At the outset, it is important to point out that the negotiation process in the WTO will be completely different from any trade negotiation with third countries. Given the fact that the UK is a founding member of GATT and of the WTO, the objective of the negotiation would only be the re-establishment of the UK as an independent member of the WTO, not an accession to the organisation. As a member of the WTO the UK has rights but they are not entirely independent rights. The UK, as a member of the EU, has its rights and commitments wrapped up with those of the EU. Since the commitments of the UK are combined with the EU, the negotiation in the WTO would require a simultaneous negotiation between the EU and the UK with all WTO members. This negotiation, in my opinion, would be an area covered by Article 50(2) of the TFEU. Article 50(2) provides for the parties (i.e. the EU and the UK) to negotiate and conclude an agreement setting out the arrangements and formalities of the UK withdrawal and the UK’s future relationship with the EU. Given the fact that both the UK and the EU would have to disentangle their independent membership commitments in the WTO as a result of the UK’s exit from the EU, the WTO negotiation process would, in my opinion, form part of the “arrangements” of the UK withdrawal under Article 50(2).  The UK, therefore, would not be in breach of either Article 3 or Article 50 of the TFEU if it conducted its negotiations in the WTO while being a member of the EU.

Third question: Can the UK negotiate a trade agreement with the EU while being a member of the EU?

According to the EU’s Trade Commissioner, Cecilia Malmström, the answer is no. In a recent interview she said, “There are actually two negotiations. First you exit, and then you negotiate the new relationship, whatever that is.” Her position seems to favour a strict interpretation of Article 50. This interpretation may be supported by the fact that a formal trade deal between the UK and the EU would be in conflict with the EU rules and practice in the negotiation and conclusion of trade agreements.  Moreover, a formal trade negotiation between the UK and the EU would raise questions of conflict of interest. Under the EU institutional framework related to the making of trade agreements, the UK forms part of the EU decision-making process. The UK is a member of the Council of the European Union which sets directives for the negotiation of trade agreements. It also adopts (after the European Parliament has given its consent) trade agreements. The UK would also have access to confidential information of the EU in its negotiation with the UK.  In principle, this would jeopardise the EU’s negotiating position vis-à-vis the UK.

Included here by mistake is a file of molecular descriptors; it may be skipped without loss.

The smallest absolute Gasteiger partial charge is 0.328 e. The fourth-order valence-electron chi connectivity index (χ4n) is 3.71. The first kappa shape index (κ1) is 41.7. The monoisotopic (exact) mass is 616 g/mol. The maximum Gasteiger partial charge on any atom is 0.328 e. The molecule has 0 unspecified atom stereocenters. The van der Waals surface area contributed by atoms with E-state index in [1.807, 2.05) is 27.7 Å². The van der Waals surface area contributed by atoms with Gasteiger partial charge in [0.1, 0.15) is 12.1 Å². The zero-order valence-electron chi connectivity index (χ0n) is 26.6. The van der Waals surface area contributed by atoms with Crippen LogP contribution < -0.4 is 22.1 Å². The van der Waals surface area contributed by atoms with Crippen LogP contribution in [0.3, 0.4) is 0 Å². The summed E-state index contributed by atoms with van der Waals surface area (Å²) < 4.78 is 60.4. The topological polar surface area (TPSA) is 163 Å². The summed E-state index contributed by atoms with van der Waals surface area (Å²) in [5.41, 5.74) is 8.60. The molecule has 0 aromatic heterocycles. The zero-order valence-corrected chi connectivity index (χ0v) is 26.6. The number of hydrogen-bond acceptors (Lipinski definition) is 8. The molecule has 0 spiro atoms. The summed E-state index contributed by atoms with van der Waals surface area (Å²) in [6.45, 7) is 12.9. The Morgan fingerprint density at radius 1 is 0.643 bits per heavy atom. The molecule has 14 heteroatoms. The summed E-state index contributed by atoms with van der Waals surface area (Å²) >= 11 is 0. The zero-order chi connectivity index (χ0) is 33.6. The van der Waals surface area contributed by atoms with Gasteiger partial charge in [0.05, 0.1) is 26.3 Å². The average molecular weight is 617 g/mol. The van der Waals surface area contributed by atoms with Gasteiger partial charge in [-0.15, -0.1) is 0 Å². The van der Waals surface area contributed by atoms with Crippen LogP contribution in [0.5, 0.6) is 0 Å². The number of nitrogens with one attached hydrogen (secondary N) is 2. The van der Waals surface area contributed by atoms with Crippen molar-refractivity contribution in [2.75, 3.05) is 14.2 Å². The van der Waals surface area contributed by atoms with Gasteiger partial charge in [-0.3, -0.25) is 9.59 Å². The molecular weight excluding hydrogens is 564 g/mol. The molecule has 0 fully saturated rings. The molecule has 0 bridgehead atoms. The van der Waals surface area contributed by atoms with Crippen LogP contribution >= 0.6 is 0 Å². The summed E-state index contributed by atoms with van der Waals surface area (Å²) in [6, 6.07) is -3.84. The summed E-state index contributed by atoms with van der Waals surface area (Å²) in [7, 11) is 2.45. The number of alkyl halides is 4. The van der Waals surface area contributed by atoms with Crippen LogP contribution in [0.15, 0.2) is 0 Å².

But in my opinion nothing in Article 50 prevents the EU from initiating formal trade negotiations with the UK during the withdrawal process. Article 50 (2) provides in the relevant part that

A Member State which decides to withdraw shall notify the European Council of its intention. In the light of the guidelines provided by the European Council, the Union shall negotiate and conclude an agreement with that State, setting out the arrangements for its withdrawal, taking account of the framework for its future relationship with the Union.

This formulation requires the EU to conclude a withdrawal agreement with the UK, taking into account the framework of the trading relationship between the withdrawal Member State and the EU. What could be included in the “framework” is unclear but it seems to me that the spirit of Article 50 envisages the adoption of an instrument setting out the new rules which would govern the bilateral trade relations between the UK and the EU, including the technical aspects of a future trade agreement which could only be concluded once the UK has formally exited the EU.

In relation to the conflict of interest issue, this should not be considered an insurmountable obstacle to the opening of trade negotiations between the UK and the EU. In fact, Article 50(4) sets out the voting rules for the EU on the question of the UK’s exit.  And specific rules on confidential information arising out of the negotiations could also be dealt with by the European Council in the “guidelines” referred to in Article 50(2).

As a final point, although Article 50 raises challenging questions of law in relation to the mechanics and what can and cannot be negotiated during the withdrawal process, the successful negotiation of a trade agreement between the UK and the EU will depend to a great extent upon the political will of both sides.  This is always the case in international trade negotiations, and the UK and EU trade deal would not be an exception.